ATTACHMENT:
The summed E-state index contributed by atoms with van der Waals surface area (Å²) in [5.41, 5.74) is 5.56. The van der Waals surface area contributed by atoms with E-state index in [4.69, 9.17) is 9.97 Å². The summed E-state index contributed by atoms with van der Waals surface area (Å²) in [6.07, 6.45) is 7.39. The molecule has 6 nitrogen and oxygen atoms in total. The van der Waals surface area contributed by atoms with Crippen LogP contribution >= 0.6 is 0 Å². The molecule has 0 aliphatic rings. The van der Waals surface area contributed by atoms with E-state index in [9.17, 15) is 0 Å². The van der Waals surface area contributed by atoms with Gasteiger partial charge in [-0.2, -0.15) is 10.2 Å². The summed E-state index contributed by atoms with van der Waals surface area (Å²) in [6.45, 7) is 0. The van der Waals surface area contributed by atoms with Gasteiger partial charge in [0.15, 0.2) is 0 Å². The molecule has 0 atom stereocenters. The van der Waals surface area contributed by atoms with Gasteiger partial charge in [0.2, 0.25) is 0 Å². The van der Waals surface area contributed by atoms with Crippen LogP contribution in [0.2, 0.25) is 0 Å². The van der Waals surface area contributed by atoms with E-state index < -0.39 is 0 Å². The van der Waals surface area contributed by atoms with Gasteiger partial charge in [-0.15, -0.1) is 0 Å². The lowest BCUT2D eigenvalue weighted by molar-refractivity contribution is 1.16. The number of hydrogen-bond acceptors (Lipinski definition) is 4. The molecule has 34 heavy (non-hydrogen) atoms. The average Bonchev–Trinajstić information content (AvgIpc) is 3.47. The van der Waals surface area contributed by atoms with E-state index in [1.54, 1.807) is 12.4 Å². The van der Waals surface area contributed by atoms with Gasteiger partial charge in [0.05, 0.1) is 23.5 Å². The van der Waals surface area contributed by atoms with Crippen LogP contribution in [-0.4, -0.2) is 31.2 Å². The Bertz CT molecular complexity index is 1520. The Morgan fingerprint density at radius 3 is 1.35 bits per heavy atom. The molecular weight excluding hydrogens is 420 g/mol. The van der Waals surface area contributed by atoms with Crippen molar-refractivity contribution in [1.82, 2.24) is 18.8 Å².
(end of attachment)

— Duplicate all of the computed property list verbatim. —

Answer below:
The summed E-state index contributed by atoms with van der Waals surface area (Å²) in [5.41, 5.74) is 5.56. The van der Waals surface area contributed by atoms with E-state index in [4.69, 9.17) is 9.97 Å². The summed E-state index contributed by atoms with van der Waals surface area (Å²) in [6.07, 6.45) is 7.39. The molecule has 6 nitrogen and oxygen atoms in total. The van der Waals surface area contributed by atoms with Crippen LogP contribution >= 0.6 is 0 Å². The molecule has 0 aliphatic rings. The van der Waals surface area contributed by atoms with E-state index in [9.17, 15) is 0 Å². The van der Waals surface area contributed by atoms with Gasteiger partial charge in [-0.2, -0.15) is 10.2 Å². The summed E-state index contributed by atoms with van der Waals surface area (Å²) in [6.45, 7) is 0. The van der Waals surface area contributed by atoms with Gasteiger partial charge in [0.15, 0.2) is 0 Å². The molecule has 0 atom stereocenters. The van der Waals surface area contributed by atoms with Gasteiger partial charge in [0.2, 0.25) is 0 Å². The van der Waals surface area contributed by atoms with Crippen LogP contribution in [0.2, 0.25) is 0 Å². The van der Waals surface area contributed by atoms with E-state index < -0.39 is 0 Å². The van der Waals surface area contributed by atoms with Gasteiger partial charge in [-0.15, -0.1) is 0 Å². The lowest BCUT2D eigenvalue weighted by molar-refractivity contribution is 1.16. The number of hydrogen-bond acceptors (Lipinski definition) is 4. The molecule has 34 heavy (non-hydrogen) atoms. The average Bonchev–Trinajstić information content (AvgIpc) is 3.47. The van der Waals surface area contributed by atoms with E-state index in [1.54, 1.807) is 12.4 Å². The van der Waals surface area contributed by atoms with Gasteiger partial charge in [0.05, 0.1) is 23.5 Å². The van der Waals surface area contributed by atoms with Crippen LogP contribution in [-0.4, -0.2) is 31.2 Å². The Bertz CT molecular complexity index is 1520. The Morgan fingerprint density at radius 3 is 1.35 bits per heavy atom. The molecular weight excluding hydrogens is 420 g/mol. The van der Waals surface area contributed by atoms with Crippen molar-refractivity contribution in [1.82, 2.24) is 18.8 Å².